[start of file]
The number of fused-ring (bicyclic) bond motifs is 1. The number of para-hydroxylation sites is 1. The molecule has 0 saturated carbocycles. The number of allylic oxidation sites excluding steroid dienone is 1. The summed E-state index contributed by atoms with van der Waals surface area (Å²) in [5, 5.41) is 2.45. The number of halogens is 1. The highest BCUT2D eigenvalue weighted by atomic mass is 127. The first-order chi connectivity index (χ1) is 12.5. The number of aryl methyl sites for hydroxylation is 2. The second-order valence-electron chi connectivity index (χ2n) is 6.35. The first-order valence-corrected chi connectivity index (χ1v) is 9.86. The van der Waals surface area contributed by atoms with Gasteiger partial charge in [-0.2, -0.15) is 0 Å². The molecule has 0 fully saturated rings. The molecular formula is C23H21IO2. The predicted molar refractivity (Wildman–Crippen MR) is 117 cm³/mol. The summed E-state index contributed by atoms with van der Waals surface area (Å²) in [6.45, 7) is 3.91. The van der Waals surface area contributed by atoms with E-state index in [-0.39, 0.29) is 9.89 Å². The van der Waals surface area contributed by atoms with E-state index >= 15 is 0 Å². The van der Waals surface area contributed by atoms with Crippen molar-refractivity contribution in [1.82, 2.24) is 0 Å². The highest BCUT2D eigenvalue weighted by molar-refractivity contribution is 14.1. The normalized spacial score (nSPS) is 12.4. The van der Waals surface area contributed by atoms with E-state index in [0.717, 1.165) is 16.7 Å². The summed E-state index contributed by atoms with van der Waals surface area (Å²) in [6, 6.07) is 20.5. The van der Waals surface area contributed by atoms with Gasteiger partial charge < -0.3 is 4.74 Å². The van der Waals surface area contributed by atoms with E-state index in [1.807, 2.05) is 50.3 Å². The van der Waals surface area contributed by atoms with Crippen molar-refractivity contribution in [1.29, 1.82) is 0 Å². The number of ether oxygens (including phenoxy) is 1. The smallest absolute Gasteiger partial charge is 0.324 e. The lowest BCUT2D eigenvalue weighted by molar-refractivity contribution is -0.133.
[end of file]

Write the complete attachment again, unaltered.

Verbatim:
The number of fused-ring (bicyclic) bond motifs is 1. The number of para-hydroxylation sites is 1. The molecule has 0 saturated carbocycles. The number of allylic oxidation sites excluding steroid dienone is 1. The summed E-state index contributed by atoms with van der Waals surface area (Å²) in [5, 5.41) is 2.45. The number of halogens is 1. The highest BCUT2D eigenvalue weighted by atomic mass is 127. The first-order chi connectivity index (χ1) is 12.5. The number of aryl methyl sites for hydroxylation is 2. The second-order valence-electron chi connectivity index (χ2n) is 6.35. The first-order valence-corrected chi connectivity index (χ1v) is 9.86. The van der Waals surface area contributed by atoms with Gasteiger partial charge in [-0.2, -0.15) is 0 Å². The molecule has 0 fully saturated rings. The molecular formula is C23H21IO2. The predicted molar refractivity (Wildman–Crippen MR) is 117 cm³/mol. The summed E-state index contributed by atoms with van der Waals surface area (Å²) in [6.45, 7) is 3.91. The van der Waals surface area contributed by atoms with E-state index in [-0.39, 0.29) is 9.89 Å². The van der Waals surface area contributed by atoms with E-state index >= 15 is 0 Å². The van der Waals surface area contributed by atoms with Crippen molar-refractivity contribution in [1.82, 2.24) is 0 Å². The highest BCUT2D eigenvalue weighted by molar-refractivity contribution is 14.1. The normalized spacial score (nSPS) is 12.4. The van der Waals surface area contributed by atoms with E-state index in [0.717, 1.165) is 16.7 Å². The summed E-state index contributed by atoms with van der Waals surface area (Å²) in [6, 6.07) is 20.5. The van der Waals surface area contributed by atoms with Gasteiger partial charge < -0.3 is 4.74 Å². The van der Waals surface area contributed by atoms with E-state index in [1.807, 2.05) is 50.3 Å². The van der Waals surface area contributed by atoms with Crippen molar-refractivity contribution in [1.29, 1.82) is 0 Å². The number of ether oxygens (including phenoxy) is 1. The smallest absolute Gasteiger partial charge is 0.324 e. The lowest BCUT2D eigenvalue weighted by molar-refractivity contribution is -0.133.